Dorm rooms and hallways were filled with speculation about Mountain Day as September drew to a close. Would tomorrow be the morning we woke to hear the chapel bells chiming, signaling our day of recreation?
According to Mount Holyoke College legend*, Mountain Day was started by a few students who woke one morning to an absolutely dazzling day. They just simply couldn’t bear to attend classes when the sunshine was so spectacular and weather so pleasant. They skipped school that day to hike to the top of Skinner Mountain, basking in the glory of nature. The following year they did it again, and this time they were joined by more students. The tradition continued until the college was forced to recognize it as a holiday because the classrooms were nearly empty. So Mountain day was born, the day when classes are cancelled, exams re-scheduled, and the campus virtually shuts down until sunset.
Every year, we watched the weather reports, knowing the college president wouldn’t dare to pick an overcast or rainy day. And it had to be before the start of hunting season because it just wouldn’t be safe to send a legion of young women into the wilds of Skinner State Park during hunting season. We debated about how much work we should do for the next day, bargained how late we could go to bed, and eagerly made plans for our day of freedom. Rising early to hike or catching up on much-needed sleep, paper bag lunch from the kitchen or ladies’ day in Northampton, shelving textbooks or getting (further) ahead on assignments. Whatever students decided, one thing was always included in the day’s plans- cider and donuts at Atkins Farm.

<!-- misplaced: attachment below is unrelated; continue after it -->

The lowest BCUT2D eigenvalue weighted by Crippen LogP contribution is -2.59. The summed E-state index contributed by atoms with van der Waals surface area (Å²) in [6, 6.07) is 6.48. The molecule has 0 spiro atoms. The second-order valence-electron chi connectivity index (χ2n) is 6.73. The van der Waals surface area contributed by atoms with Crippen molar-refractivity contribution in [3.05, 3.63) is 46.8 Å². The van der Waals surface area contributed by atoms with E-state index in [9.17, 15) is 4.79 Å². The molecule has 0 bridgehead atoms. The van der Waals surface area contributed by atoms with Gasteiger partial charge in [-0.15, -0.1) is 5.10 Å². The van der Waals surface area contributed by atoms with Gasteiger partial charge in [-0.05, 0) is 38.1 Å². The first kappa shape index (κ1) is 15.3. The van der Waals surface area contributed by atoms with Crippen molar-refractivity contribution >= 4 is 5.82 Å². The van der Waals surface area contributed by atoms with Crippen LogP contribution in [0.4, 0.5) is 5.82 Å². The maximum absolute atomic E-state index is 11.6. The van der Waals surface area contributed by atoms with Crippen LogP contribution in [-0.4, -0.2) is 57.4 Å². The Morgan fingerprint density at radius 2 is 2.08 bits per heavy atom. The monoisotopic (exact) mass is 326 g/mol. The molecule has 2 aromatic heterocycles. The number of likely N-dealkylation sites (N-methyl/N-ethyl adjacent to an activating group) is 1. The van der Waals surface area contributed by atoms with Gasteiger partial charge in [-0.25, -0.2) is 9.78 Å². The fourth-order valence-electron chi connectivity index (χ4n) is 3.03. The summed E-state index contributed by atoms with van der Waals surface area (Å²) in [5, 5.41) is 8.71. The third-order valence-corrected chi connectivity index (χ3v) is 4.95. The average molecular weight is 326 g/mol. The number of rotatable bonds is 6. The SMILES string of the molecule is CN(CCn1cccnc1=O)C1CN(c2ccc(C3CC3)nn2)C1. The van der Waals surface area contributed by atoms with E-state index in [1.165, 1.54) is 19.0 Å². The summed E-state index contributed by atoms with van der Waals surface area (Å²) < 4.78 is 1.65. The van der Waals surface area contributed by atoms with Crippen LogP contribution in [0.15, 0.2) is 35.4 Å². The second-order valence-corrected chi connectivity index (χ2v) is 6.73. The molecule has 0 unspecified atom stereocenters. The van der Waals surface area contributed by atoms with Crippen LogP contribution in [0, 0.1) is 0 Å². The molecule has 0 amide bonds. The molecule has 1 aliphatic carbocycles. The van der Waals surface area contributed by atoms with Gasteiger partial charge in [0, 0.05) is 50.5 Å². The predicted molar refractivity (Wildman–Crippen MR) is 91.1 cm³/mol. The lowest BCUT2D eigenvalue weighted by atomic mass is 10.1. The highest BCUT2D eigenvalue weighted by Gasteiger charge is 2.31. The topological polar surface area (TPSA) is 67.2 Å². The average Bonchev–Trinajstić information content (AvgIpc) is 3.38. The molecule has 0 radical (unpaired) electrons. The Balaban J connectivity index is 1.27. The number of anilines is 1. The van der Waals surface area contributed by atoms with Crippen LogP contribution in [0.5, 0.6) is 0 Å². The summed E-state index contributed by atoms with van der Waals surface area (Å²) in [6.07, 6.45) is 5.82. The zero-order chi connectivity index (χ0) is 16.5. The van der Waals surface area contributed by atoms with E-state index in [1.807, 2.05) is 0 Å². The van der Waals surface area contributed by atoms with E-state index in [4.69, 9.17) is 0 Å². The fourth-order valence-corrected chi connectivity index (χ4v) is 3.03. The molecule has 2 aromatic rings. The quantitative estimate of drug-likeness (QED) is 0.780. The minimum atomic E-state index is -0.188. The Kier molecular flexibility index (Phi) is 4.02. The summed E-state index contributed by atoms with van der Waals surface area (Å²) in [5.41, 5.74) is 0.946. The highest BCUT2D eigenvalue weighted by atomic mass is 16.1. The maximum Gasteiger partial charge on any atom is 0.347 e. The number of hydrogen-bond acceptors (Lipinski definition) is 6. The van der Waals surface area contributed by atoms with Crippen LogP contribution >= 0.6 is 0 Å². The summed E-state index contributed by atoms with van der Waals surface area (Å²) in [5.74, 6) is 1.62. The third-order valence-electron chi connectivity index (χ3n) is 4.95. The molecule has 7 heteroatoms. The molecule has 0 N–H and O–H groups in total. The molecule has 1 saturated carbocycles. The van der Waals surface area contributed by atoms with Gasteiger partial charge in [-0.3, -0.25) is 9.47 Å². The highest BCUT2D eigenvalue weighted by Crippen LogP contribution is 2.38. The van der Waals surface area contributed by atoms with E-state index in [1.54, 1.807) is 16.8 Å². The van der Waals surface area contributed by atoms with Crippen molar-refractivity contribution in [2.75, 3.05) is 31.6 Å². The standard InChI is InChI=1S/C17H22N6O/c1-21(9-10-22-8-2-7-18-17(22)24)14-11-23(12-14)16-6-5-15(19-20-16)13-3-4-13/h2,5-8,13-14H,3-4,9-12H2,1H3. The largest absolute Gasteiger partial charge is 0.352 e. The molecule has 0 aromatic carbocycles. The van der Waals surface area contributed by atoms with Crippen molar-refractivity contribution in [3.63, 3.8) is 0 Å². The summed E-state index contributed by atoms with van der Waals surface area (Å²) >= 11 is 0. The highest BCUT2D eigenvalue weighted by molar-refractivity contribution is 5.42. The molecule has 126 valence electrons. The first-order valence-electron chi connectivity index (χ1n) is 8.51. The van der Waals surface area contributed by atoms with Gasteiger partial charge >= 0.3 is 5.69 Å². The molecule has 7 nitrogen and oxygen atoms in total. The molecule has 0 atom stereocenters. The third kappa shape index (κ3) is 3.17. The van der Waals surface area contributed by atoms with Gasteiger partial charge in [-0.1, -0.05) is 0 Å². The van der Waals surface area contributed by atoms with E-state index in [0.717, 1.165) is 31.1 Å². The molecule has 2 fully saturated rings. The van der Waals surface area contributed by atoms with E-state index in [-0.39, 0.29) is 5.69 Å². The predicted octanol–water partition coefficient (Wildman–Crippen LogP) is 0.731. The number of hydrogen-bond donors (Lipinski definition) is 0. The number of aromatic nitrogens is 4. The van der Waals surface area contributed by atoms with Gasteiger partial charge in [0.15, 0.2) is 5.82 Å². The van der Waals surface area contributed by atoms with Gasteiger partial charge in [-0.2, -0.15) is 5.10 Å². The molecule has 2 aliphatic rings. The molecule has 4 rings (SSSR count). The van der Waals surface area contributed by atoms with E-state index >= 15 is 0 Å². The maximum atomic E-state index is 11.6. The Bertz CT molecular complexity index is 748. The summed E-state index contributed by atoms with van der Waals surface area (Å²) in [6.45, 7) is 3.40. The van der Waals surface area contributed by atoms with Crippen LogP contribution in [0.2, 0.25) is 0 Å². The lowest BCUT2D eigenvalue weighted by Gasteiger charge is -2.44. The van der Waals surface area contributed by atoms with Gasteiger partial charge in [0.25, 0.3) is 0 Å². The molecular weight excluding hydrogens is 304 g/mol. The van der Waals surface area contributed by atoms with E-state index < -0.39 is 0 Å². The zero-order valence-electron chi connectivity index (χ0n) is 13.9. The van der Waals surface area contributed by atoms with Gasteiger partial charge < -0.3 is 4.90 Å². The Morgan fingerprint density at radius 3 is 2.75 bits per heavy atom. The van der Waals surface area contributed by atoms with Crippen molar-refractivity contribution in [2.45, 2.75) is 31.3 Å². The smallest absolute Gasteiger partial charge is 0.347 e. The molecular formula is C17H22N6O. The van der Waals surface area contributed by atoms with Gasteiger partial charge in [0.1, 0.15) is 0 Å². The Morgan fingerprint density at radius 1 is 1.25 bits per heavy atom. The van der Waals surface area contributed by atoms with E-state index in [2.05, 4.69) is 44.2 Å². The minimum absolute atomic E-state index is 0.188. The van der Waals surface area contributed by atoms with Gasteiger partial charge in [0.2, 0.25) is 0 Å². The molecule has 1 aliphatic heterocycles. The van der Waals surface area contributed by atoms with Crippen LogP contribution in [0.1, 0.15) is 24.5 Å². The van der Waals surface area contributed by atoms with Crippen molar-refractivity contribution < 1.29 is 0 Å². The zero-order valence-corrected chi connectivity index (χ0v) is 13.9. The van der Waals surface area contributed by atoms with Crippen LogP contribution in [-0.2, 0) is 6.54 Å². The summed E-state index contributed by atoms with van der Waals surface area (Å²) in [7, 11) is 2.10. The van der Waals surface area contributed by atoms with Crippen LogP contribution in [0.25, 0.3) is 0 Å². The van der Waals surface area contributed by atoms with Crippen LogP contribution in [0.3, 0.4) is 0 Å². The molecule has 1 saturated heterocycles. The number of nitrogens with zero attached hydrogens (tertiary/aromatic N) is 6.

There always came a point when Mountain Day dominated dining hall conversation. Finally, when it seemed that maybe the college president wouldn’t actually announce Mountain Day that year, the chapel bells would chime.
Dedicated to all my MoHo sisters. Happy Mountain Day!